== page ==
‘If you’re looking for an original romance with a quirky twist, look no further.’ – Books with Bunny
What the Dickens is going on?
Edie Dickens is a shark of a divorce lawyer. She doesn’t believe in love and she scoffs at happily ever afters, however she’s agreed to be maid of honour for her oldest friend, Mel in two weeks and she still has the hen night to endure. But she has even more to endure when she’s visited by Jessica Marley’s ghost and finds out she must change her ways or end up being damned to an eternity watching other people’s happiness. Edie is visited by the Ghosts of Weddings Past, Present and Future, every Friday night until the day of the wedding. Can she learn from her mistakes in time? And did the ghosts send the hunky new lawyer, Jack Twist, to distract her?
My reasons for wanting to read No One Wants to be Miss Havisham were pretty simple. Firstly, I love Great Expectations and secondly, I too – like many other women – fear becoming the crusty old depressed Miss Havisham.
Admittedly, when I first started reading No One Wants to be Miss Havisham I was confused and a little bit put off by the premise of the story. It is essentially a modern day retelling of Charles Dickens’ A Christmas Carol but then by having Miss Havisham in the title and then having characters named after or similar to Dickensian characters I felt it was a little, dare I say it, lazy. However, once I got over my whole cross referencing issues (which I assure you dear reader were solely my own weird hang ups) I actually really enjoyed No One Wants to be Miss Havisham.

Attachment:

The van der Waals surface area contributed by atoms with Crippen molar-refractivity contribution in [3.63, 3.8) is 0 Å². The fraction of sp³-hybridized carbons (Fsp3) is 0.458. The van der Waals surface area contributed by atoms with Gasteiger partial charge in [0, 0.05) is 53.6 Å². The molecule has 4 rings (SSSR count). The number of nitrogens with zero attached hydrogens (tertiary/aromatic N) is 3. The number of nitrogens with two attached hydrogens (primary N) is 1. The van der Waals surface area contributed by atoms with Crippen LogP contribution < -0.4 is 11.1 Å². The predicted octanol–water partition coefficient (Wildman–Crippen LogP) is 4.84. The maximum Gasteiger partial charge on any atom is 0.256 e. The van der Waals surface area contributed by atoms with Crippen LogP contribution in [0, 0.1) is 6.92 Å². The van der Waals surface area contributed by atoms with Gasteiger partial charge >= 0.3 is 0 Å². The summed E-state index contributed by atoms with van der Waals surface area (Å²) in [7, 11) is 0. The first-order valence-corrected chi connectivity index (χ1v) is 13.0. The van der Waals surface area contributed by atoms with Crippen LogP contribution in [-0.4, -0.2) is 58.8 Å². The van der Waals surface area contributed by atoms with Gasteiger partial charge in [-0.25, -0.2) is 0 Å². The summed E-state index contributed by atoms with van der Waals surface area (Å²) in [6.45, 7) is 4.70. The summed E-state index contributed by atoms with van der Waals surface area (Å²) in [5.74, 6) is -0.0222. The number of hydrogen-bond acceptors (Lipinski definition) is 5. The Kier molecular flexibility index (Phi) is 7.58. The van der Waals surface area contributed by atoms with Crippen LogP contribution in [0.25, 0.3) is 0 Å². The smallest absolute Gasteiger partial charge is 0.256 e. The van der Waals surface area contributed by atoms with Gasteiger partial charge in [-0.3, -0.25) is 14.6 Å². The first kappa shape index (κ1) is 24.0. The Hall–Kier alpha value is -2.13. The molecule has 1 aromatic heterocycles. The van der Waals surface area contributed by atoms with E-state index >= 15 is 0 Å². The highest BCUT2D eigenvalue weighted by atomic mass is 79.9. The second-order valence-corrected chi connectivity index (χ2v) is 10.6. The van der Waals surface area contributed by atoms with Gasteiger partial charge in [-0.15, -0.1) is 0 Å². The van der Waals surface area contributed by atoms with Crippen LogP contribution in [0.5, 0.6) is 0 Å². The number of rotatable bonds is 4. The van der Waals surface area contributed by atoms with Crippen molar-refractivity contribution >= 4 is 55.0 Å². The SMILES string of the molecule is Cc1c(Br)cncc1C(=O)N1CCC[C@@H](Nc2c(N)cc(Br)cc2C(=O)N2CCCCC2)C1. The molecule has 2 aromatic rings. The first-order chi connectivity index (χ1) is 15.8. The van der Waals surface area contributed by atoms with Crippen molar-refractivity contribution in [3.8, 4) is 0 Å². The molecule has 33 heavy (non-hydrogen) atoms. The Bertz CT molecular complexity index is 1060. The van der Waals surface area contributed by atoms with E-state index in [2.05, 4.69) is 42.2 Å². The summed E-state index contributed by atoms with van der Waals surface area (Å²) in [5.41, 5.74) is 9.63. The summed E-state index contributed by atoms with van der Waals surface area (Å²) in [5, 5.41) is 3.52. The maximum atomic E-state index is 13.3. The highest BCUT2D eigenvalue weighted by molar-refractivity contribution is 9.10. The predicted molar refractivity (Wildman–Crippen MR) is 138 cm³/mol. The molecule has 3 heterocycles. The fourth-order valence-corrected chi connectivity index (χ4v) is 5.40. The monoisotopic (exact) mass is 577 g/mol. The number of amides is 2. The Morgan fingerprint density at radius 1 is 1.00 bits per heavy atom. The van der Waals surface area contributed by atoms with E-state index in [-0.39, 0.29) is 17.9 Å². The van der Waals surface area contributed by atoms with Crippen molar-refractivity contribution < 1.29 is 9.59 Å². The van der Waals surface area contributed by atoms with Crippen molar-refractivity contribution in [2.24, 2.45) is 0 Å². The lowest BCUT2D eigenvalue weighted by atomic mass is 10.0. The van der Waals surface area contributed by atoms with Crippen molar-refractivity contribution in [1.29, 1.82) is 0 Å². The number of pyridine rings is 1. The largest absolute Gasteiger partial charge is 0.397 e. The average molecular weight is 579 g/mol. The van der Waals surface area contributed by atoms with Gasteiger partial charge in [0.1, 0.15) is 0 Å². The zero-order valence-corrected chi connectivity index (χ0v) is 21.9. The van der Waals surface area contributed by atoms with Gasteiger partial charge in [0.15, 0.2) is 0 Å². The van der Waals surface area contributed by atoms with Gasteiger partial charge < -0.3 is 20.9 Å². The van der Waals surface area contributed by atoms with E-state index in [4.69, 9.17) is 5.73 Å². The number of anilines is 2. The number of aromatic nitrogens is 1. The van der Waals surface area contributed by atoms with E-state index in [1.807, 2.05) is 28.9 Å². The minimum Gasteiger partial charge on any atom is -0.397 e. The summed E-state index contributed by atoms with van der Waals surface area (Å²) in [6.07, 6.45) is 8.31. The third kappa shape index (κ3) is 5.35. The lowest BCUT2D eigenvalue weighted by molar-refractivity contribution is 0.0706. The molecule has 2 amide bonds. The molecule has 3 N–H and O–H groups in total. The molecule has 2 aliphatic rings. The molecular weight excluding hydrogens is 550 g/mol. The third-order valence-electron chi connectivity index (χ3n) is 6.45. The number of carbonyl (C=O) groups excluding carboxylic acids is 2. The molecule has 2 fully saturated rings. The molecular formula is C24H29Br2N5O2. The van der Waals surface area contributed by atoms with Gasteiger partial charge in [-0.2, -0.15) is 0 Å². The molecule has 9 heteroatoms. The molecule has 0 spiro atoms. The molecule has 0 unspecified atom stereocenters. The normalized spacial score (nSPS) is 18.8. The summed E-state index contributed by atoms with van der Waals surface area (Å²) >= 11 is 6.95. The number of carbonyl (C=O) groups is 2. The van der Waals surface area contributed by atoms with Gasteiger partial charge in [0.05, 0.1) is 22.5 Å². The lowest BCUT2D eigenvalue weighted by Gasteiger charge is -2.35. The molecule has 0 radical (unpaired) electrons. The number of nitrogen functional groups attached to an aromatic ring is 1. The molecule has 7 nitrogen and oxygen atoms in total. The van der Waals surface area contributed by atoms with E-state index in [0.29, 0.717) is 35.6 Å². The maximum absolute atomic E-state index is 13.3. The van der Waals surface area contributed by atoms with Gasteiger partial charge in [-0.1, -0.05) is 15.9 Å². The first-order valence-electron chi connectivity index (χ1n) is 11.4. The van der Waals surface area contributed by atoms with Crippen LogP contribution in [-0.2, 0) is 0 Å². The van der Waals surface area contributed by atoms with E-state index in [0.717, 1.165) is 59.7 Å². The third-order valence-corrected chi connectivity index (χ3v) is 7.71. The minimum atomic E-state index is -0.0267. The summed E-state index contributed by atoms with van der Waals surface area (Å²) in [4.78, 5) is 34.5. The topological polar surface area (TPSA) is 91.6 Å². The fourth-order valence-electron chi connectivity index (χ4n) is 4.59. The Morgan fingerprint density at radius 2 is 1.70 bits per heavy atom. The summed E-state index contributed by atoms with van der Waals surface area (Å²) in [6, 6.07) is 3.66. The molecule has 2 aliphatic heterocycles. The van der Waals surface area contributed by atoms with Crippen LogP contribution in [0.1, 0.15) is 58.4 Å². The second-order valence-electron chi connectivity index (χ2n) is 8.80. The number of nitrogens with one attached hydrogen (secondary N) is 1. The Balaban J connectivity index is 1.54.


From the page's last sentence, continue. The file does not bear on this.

No One Wants to be Miss Havisham is a story about Edie Dickens, a hardcore divorce lawyer with a swinging brick where her heart should be. She is closed off from everyone and almost sees other peoples’ lives as an inconvenience to her own. Three weeks before her best friend wedding starts the visit from three ghosts who all show her how her life has taken a wrong turn. Seeing the error of her ways, Edie tries to make amends before it is too late.
You can see where the story is going, right? I think part of the reason I enjoyed reading this book is that I knew it could only have a happy outcome. That was kind of comforting. What I also liked about the No One Wants to be Miss Havisham is that whilst the reasons for Edie becoming an “Ice Queen” are justified they aren’t played on. In some books the author tries to rely on pop-psychology to rationalize a person’s actions but Brigid Coady lets it be a reason without dominating the entire story.
No One Wants to be Miss Havisham is definitely a hearty read with an outcome that you will enjoy. It should definitely be added to your book pile.
No One Wants to be Miss Havisham by Brigid Coady is available now.
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